Cheese rolling event since the 1800s

“Gloucestershire’s Cooper Hill has been host to the traditional cheese rolling event since the 1800s, but health and safety concerns meant the event was officially cancelled in 2010. Since then however, triumphant spectators and loyal competitors have continued to descend on Cooper’s Hill, determined to keep this world-famous tradition alive – with this year’s event set to take place on Monday 25 May 2020. The slope on Cooper’s Hill in Gloucester, the setting for the world-famous event, is in fact so steep that very few contestants manage to stay on their feet, instead tumbling head-over-heels down the hill in a desperate effort to catch the coveted dairy prize – a weighty 8lb Double Gloucester.” (soglos.com)

Cooper’s Hill Cheese-Rolling and Wake


Cooper’s Hill Cheese-Rolling and Wake

Cooper's Hill Cheese-Rolling and Wake - An annual and now international event held near Gloucester / England. It consists of sending a 7–9 pounds round of Double Gloucester cheese from the top of the hill, competitors racing down after it in the hope to catch it.

Watch a Downhill Cheese-Chasing Competition in Britain | National Geographic

Those who have no patience…

How poor are they that have not patience!
What wound did ever heal but by degrees?
Thou know'st we work by wit, and not by witchcraft;
And wit depends on dilatory time.


Pauvres gens que ceux qui n'ont pas de patience ! Quelle blessure s'est jamais guérie autrement que par degrés.

- Othello (II, iii, 376-379)
Virginia Woolf

Virginia Woolf

Adeline Virginia Woolf born Stephen (1882 – 1941) - An English writer, considered one of the most important modernist 20th-century authors, whose novels were of major influence on the genre because of their nonlinear approaches to narrative – Cofounder of the Bloomsbury Group.


Adeline Virginia Woolf, née Stephen (1882 - 1941) - Auteure anglaise, considérée comme l'une des plus important/es auteur/es modernistes du XXe siècle, dont les romans ont eu une influence majeure sur le genre en raison de leur approche non linéaire de la narration - Cofondateur du groupe de Bloomsbury.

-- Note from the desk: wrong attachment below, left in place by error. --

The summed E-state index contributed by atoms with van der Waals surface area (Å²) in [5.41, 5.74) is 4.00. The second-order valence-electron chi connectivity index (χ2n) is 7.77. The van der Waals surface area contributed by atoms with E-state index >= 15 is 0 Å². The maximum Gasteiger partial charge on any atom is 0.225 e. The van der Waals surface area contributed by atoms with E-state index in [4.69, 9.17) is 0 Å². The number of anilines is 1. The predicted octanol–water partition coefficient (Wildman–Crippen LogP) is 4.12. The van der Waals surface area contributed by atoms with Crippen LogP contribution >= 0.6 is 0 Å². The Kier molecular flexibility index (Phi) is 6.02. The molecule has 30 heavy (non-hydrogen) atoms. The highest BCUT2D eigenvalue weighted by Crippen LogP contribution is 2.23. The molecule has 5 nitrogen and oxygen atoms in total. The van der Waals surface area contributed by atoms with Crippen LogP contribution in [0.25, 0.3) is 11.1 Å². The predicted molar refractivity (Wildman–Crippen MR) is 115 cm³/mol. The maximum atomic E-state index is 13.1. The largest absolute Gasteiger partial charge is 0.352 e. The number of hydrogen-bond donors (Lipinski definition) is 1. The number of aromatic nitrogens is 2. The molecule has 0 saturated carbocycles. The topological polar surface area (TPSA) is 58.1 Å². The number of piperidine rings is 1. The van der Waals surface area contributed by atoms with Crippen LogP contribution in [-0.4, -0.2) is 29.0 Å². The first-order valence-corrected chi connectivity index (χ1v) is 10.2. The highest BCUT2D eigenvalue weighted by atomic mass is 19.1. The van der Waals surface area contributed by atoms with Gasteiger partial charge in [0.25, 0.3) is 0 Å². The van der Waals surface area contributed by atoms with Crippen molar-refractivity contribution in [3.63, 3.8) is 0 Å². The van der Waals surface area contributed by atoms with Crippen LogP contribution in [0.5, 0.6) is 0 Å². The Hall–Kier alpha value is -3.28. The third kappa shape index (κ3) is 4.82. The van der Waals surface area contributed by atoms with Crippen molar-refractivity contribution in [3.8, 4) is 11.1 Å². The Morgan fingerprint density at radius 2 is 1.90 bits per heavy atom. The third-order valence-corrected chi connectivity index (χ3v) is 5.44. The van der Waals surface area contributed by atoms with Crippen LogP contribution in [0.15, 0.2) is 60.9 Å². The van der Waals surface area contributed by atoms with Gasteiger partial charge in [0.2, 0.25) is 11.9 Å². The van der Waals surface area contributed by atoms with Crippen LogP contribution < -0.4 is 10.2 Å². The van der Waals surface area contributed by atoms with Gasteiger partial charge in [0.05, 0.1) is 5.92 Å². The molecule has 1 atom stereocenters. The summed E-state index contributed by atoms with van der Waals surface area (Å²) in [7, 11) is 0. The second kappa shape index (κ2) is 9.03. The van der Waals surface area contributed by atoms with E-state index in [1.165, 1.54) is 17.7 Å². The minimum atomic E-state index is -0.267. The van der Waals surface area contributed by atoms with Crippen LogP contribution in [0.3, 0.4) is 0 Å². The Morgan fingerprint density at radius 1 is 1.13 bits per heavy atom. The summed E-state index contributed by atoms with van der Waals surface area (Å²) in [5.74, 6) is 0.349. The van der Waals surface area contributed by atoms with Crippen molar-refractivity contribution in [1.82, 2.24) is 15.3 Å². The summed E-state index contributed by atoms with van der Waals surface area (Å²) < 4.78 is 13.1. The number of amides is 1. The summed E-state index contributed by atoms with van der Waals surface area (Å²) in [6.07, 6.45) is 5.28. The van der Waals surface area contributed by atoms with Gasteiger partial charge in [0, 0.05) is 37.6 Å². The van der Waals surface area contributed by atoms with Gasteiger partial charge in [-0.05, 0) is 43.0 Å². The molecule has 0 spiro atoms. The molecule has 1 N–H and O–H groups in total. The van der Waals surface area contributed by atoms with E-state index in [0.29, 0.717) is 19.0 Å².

Stonehenge

Stonehenge

Stonehenge - A prehistoric monument among the most famous landmarks in the United Kingdom consisting of a ring of standing stones. Said to date back to 3000 BCE to 2000 BCE. UNESCO World Heritage Site 1986 with Avebury and Associated Sites… “Stonehenge is one of the most impressive prehistoric megalithic monuments in the world on account of the sheer size of its megaliths, the sophistication of its concentric plan and architectural design, the shaping of the stones - uniquely using both Wiltshire Sarsen sandstone and Pembroke Bluestone - and the precision with which it was built.”


Stonehenge - Monument préhistorique comptant parmi les monuments les plus célèbres du Royaume-Uni, constitué d'un cercle de pierres dressées. Il remonterait de 3000 à 2000 avant J.-C. Patrimoine mondial de l'UNESCO 1986 avec Avebury et les sites associés…« Stonehenge est l’un des monuments préhistoriques mégalithiques les plus impressionnants du monde en raison de la taille de ses mégalithes, la complexité de son plan concentrique et de sa conception architecturale, la forme des pierres – uniquement des blocs de grès Sarsen du Wiltshire et de pierre bleue de Pembroke – et la précision de la construction de l’ensemble. »

Pop Art

Pop art - An art movement emerging in the United Kingdom and the United States during the late 1950s – Based upon popular and mass culture imagery (advertising, comic books, objects…) often relying on the use of irony.


Pop art - Un mouvement artistique apparaissant au Royaume-Uni et aux États-Unis à la fin des années 1950 - Fondé sur des images de la culture populaire (publicité, bandes dessinées, objets…) et reposant souvent sur l'utilisation de l'ironie.

Max Richter

Max Richter (1966-) – A German-British composer born in Hamelin, graduated in composition from the Royal Academy of Music - Has studied with Luciano Berio. Associated with the post-minimalism - Also composer for stage, opera, ballet and screen.

Max Richter: On The Nature Of Daylight (Entropy) Taken from ‘The Blue Notebooks’ (2018) – new recording

Labouchere Amendment